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News & Insight

Dove Targets Photo Retouchers with a Hacked Photoshop Action

By Jules Ebe on March 9th 2013

As part of Dove’s Campaign for Real Beauty, the company targeted retouchers by releasing a Trojan laden Photoshop action. The free action was marketed as a way to add a “beautiful glow”.

dove 1

Once activated, the Trojan reversed any retouches done on the active layer and added a banner with a message for the user:

dove 2

Though many have a mixed response to the motives and execution of Dove’s campaign, the overall premise was quite inventive and witty. Maybe they should have brought in some of those “manipulators” to create a more appealing and creative action in order to reach a larger audience for their message.

Dove: Thought Before Action


Until next time . . .

Stay Inspired ~ Jules


is a Southern California based Conceptual Artist and Photographer. Her work has been featured in several print publications and selections can be seen in local gallery exhibitions. Connect with her on Facebook and Google+.

Q&A Discussions

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  1. seo gear chris douthit

    search engine optimisation have created this impact high on the worldwide promotion plans. Generally, this formerly (as well as better) a site seems from the distinct exploration final results list, the an extensive much bigger website site views it’s going to receive caused from your quest car.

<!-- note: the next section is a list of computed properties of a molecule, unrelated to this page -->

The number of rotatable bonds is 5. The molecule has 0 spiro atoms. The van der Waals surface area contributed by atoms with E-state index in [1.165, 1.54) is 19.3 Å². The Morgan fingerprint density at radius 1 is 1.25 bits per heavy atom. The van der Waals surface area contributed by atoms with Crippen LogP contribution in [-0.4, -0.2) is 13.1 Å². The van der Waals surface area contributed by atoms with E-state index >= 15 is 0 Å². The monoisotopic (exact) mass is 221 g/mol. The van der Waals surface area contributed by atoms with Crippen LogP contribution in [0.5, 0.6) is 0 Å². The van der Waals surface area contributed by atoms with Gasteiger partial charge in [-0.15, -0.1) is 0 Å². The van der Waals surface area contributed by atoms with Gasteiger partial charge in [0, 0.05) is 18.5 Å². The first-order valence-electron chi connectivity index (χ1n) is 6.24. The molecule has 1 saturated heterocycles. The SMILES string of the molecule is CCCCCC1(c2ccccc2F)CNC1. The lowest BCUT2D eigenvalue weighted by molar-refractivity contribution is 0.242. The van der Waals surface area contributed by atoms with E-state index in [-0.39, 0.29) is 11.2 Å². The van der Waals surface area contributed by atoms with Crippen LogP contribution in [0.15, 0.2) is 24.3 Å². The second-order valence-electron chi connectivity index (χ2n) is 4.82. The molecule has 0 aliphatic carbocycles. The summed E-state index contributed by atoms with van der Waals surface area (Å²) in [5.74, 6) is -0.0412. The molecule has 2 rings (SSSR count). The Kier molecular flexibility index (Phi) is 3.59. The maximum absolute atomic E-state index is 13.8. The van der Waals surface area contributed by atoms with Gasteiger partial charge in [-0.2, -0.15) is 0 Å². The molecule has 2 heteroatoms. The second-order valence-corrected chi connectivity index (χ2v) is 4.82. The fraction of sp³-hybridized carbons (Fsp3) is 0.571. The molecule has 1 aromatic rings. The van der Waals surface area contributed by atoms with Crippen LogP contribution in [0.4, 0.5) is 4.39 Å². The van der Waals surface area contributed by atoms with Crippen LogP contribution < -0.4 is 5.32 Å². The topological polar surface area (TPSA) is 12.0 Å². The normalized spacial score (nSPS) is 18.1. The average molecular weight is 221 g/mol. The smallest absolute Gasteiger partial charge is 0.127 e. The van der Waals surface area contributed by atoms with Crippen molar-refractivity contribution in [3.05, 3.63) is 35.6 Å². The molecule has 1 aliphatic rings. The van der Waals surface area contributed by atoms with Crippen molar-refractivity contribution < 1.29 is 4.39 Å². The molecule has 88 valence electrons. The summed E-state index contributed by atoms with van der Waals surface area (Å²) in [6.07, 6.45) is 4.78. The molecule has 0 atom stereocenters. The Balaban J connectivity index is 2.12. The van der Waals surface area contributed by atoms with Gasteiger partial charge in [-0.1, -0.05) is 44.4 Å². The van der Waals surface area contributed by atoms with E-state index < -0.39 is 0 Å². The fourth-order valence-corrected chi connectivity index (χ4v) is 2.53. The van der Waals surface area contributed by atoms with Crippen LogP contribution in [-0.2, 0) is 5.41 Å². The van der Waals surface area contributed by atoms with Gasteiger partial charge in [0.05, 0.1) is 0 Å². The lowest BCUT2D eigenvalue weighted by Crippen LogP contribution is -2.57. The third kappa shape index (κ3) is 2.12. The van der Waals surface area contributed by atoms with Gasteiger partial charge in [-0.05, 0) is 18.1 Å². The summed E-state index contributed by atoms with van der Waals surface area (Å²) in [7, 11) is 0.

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  2. Jack

    Some photographers have their airbrush to make people look/feel better.
    Dove has their soap to make people look/feel better.

    What makes Dove any better?

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  3. Peter

    If painters are allowed to reinterpret the subjects they paint, why can’t I do the same with my photos? 
    To me, it seems like every other form of art, even other areas of photography, are allowed to make changes to the things they interpret. Industrial Light and Magic created a 3D digital version of New York city for the Avengers film, with the live action content shot in a Mexican green screen studio. They also airbrushed the crap out of each actor.So why are Dove targeting photographers? It’s as if they want portrait photography to become some holy grail of pure documentation where humans are required to remain untouched – but there is more to the puzzle than that. If they really cared, they’d be attacking every industry and all areas of photography in which people are manipulated.But they don’t care. Photography is an easy target because people understand it. Nobody can comprehend the 3D compositing that goes into blockbusters like Avengers…All marketing, no substance.

    My subjects love what I create, hence why they continue to return and I have a business. I don’t feed off people having low self esteem. I make people feel incredible about themselves. Dove is doing anything but by telling people they need soap to be beautiful.

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  4. Jukka